This is the time to go on the job search. If you are one of the millions of unemployed workers in the U.S., that is an obvious and painful truth. But as the U.S. economy wobbles into a new normal, job seekers of all stripes—those looking for work and those looking to leap from one job to another—are finding that the market is not quite so grim as you might expect.

“A lot of our clients are getting called back after being furloughed,” says Hallie Crawford, a certified career coach and the founder of HallieCrawford.com Career Coaching. “Companies, like all of us, want to get back to business as usual as quickly as possible.” She says that one of her clients who was on the job search before the pandemic says that he’s seen no slowdown in the cadence of recruiters and employers reaching out. “I know that’s not the case for everyone, but my overall perspective is pretty optimistic.”

Part of the reason for optimism in general is that COVID-19 has reshuffled the deck. Work and the way we do it looks different now. Remote work has gone from a perk that managers hate to the salvation of the business world. With the realization that it works—and works well—comes the added benefit of removing geography from many jobs. A worker in Nebraska can excel at a job in New York City. The spouse of a worker in New Orleans can get a job in Los Angeles. And with entirely new markets opened to workers comes new career opportunities.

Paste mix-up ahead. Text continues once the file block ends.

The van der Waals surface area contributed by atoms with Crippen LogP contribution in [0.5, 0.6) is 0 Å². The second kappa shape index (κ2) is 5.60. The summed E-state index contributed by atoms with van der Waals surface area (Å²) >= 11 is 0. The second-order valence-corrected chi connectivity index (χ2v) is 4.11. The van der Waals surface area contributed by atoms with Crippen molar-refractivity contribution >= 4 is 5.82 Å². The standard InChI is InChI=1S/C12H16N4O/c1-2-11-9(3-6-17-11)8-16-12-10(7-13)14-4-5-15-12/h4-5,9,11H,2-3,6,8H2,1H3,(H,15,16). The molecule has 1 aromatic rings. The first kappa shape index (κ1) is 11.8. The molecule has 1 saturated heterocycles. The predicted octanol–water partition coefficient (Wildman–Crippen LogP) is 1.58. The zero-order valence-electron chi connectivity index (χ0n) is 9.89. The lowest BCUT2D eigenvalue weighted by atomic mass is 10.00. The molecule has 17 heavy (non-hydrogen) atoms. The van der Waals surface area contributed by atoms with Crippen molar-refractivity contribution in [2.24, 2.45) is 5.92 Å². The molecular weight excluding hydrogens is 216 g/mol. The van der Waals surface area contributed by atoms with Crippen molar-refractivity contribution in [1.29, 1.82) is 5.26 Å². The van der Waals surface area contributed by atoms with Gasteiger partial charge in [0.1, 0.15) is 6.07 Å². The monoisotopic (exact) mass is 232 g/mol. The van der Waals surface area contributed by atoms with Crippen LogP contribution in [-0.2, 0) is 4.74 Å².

If you are going on the job hunt, make sure your resume reflects that. “We’ve told our clients to put some language in there about flexibility and that you’re adaptable—able to deliver your product, your service, your value whether working remotely through virtual meetings, in person, or however.”  Moreover, Crawford says that her clients are adding to their resumes bullet points on how they handle crisis management. Post-pandemic, more than a few readers of ClearanceJobs can now claim to have turned around entire departments for major organizations, running remotely practically overnight. That’s an impressive, proven success. “Reference those kinds of things because they are important now, and are transferable.” They speak to leadership strength and consensus building at critical moments.